|13 STAR ANTIQUE AMERICAN FLAG WITH A MEDALLION CONFIGURATION OF STARS; A TINY EXAMPLE AMONG ITS COUNTERPARTS WITH SEWN CONSTRUCTION, MADE circa 1895-1926, EXHIBITED AT THE MUSEUM OF THE AMERICAN REVOLUTION, JUNE-JULY 2019
|Frame Size (H x L):
|22" x 28"
|Flag Size (H x L):
|12.5" x 18.5"
|This 13 star antique American flag is of a type made during the last decade of the 19th century through the beginning of the 20th. The stars are arranged in a medallion configuration that features a single star in the center, surrounded by a wreath of stars, with a flanking star in each corner of the blue canton.
The canton and stripes of the flag are made of wool bunting that has been pieced with treadle stitching. The stars are made of cotton and are double-appliquéd (applied to both sides) with a zigzag machine stitch. There is a twill cotton binding along the hoist, in the form of an open sleeve.
Why 13 Stars? As the number of stars grew with the addition of new states, it became more and more difficult to fit their full complement on a small flag. The stars would, by necessity, have to become smaller, which made it more and more difficult to view them from a distance as individual objects. The fear was that too many stars would become one white mass and distort the ability to identify American ships on the open seas.
The U.S. Navy used 13 stars on its small-scale flags for precisely this reason. This was, of course, the original number of stars on the first American national flag, by way of the First Flag Act of 1777, and equal to the number of original colonies that became states.
For all practical purposes, commercial flag-makers simply didn't produce flags with pieced-and-sewn construction that were 3 to 4 feet in length before the 1890's. There are exceptions to this rule, but until this time, the smallest sewn flags were typically 6 feet on the fly. The primary use had long been more utilitarian than decorative, and flags needed to be large to be effective as signals. Private use grew with the passage of time, however, which led to the need for long-term use flags of more manageable scale.
Beginning around 1890, flag-makers began to produce small flags for the first time in large quantities, namely with dimensions of 2 x 3 feet or 2.5 x 4 feet. At just 1 x 1.5 feet, this is a tiny example among its counterparts.
Applying the same logic as the U.S. Navy, they chose the 13 star count rather than the full complement of stars for sake of ease and visibility. Any flag that has previously been official remains so according to the flag acts, so 13 star flags remain official national flags of the United States of America.
The 13 star count has been used throughout our nation's history for a variety of purposes. In addition to being flown by the Navy, 13 star flags were hoisted at patriotic events, including Lafayette’s visit in 1824-25, the celebration of the nation's centennial in 1876, and the sesquicentennial in 1926, as well as for annual celebrations of Independence Day. They were displayed during the Civil War, to reference past struggles for American liberty, and were used by 19th century politicians in political campaigning. The use of yachting ensigns with a wreath of 13 stars surrounding a fouled anchor, which allowed pleasure boats to bypass customs between 1848 and 1980, persists today without an official purpose.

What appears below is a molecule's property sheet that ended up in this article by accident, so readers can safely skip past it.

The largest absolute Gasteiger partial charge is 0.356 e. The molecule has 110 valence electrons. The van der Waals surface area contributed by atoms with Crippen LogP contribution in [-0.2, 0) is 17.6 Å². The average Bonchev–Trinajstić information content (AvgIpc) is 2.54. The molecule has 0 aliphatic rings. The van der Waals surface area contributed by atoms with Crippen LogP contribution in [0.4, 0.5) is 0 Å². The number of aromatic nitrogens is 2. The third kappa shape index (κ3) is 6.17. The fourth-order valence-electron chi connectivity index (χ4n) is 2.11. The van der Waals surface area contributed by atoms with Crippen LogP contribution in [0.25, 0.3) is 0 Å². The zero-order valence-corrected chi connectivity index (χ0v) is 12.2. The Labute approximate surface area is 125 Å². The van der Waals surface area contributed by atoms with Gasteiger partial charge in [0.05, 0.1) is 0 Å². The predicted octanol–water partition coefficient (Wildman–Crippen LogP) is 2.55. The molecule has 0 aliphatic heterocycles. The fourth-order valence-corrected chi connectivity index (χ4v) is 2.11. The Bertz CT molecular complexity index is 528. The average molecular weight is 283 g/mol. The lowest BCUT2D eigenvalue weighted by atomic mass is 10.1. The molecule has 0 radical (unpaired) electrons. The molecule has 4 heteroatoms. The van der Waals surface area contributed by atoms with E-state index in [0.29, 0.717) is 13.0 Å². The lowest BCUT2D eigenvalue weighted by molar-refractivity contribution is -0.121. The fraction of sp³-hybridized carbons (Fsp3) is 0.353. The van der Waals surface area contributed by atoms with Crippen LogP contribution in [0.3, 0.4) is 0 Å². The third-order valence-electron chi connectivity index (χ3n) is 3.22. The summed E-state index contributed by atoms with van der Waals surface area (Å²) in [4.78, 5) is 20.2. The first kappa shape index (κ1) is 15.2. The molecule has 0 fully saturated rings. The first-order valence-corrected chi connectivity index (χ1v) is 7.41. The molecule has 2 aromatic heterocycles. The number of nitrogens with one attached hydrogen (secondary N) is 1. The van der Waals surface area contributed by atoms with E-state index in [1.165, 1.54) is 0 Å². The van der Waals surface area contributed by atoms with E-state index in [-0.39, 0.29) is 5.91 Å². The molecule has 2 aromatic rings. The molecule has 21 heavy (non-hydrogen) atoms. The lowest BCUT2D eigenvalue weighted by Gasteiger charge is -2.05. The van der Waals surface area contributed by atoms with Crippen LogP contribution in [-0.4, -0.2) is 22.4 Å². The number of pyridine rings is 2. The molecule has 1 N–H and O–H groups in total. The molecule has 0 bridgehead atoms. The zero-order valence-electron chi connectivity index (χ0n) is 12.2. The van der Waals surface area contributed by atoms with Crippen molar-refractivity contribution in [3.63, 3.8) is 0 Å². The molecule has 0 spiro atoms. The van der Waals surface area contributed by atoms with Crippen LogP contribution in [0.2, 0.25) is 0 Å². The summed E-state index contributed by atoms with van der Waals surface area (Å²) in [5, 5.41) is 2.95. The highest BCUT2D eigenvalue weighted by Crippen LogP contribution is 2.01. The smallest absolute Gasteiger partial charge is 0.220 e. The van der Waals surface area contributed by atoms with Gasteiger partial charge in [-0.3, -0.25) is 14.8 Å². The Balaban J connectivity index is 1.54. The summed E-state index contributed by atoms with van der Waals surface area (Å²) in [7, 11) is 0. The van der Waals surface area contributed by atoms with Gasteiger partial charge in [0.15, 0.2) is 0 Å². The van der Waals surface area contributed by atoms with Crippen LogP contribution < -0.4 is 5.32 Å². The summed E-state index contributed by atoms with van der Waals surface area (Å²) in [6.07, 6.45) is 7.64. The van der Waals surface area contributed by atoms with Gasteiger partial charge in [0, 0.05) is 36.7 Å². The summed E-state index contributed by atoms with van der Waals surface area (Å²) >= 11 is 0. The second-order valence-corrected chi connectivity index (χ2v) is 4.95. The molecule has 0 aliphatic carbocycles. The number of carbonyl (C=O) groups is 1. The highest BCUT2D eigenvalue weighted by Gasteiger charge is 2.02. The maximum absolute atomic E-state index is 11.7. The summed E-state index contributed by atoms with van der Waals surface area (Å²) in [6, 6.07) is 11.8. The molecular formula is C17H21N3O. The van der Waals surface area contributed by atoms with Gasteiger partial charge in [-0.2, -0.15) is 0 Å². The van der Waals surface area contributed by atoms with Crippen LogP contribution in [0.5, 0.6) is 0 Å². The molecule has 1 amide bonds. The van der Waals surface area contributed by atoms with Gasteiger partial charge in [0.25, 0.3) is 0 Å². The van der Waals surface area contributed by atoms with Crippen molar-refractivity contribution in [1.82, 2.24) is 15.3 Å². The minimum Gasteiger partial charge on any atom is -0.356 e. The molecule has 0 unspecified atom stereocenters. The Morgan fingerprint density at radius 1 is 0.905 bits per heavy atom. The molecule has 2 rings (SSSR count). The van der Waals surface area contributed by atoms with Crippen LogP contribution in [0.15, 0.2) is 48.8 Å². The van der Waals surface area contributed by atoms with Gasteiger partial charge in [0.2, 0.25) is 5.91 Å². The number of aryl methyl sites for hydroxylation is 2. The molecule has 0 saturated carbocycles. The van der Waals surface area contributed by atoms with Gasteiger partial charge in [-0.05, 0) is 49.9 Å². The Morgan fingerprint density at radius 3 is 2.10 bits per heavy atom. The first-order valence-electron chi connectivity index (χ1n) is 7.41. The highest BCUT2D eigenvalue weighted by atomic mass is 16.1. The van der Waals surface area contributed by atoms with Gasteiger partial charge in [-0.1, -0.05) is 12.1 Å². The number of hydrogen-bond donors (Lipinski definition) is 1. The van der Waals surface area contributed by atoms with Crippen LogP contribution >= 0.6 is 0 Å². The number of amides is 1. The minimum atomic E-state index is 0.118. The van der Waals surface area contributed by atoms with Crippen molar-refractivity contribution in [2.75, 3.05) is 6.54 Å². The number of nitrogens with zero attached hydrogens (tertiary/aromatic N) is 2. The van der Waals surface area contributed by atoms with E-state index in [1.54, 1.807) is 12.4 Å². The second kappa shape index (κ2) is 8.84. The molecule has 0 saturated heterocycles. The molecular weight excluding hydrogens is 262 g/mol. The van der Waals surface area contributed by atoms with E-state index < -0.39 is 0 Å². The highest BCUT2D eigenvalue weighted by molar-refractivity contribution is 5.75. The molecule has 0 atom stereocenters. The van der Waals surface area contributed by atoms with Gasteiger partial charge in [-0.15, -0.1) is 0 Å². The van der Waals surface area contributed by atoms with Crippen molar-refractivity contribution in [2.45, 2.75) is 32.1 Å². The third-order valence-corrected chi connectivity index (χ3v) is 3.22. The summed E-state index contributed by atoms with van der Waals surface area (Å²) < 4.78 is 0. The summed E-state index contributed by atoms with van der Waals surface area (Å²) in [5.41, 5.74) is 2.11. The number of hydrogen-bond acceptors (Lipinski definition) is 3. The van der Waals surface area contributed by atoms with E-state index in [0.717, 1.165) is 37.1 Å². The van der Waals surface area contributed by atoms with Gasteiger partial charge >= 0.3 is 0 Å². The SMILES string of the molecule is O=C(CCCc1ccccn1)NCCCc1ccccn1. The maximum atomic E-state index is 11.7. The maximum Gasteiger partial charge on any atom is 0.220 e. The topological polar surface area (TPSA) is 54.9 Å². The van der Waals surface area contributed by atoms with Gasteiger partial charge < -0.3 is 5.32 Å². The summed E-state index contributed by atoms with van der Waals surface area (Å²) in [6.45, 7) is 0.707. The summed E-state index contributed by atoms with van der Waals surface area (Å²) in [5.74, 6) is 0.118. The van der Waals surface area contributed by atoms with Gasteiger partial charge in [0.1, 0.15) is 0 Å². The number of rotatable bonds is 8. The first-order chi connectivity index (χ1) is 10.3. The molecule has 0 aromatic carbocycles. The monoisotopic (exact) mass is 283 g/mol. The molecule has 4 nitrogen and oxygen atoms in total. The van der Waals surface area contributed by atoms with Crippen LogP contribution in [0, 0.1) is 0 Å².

Provenance: This flag was presented from June 14th – July 21st at the Museum of the American Revolution in Philadelphia, in an exhibit entitled “A New Constellation,” curated by Jeff Bridgman. This was the first ever, large scale exhibit of 13 star examples at a major museum.
Mounting: The flag was mounted and framed within our own conservation department, which is led by expert staff. We take great care in the mounting and preservation of flags and have framed thousands of examples.
The flag has been hand-stitched to 100% hemp fabric or a hemp and cotton blend (we use both interchangeably). The solid walnut frame dates to the period between black-painted and hand-gilded molding with its wide, shaped profile, is Italian. The glazing is U.V. protective acrylic (Plexiglas). Feel free to inquire for more details.
Condition: There is minor mothing in limited areas, accompanied by modest to moderate areas of the same in the 2nd and 4th white stripes, near the fly end, and along the canton, on the hoist end. Fabric of similar coloration was placed behind these areas, for masking purposes, during the mounting process. There is significant soiling along then entire length of the hoist binding. There are minor stains in the 1st and 2nd stripes, near the fly and hoist ends, respectively, and near the fly end of the 8th stripe. Many of my clients prefer early flags to show their age and history of use.
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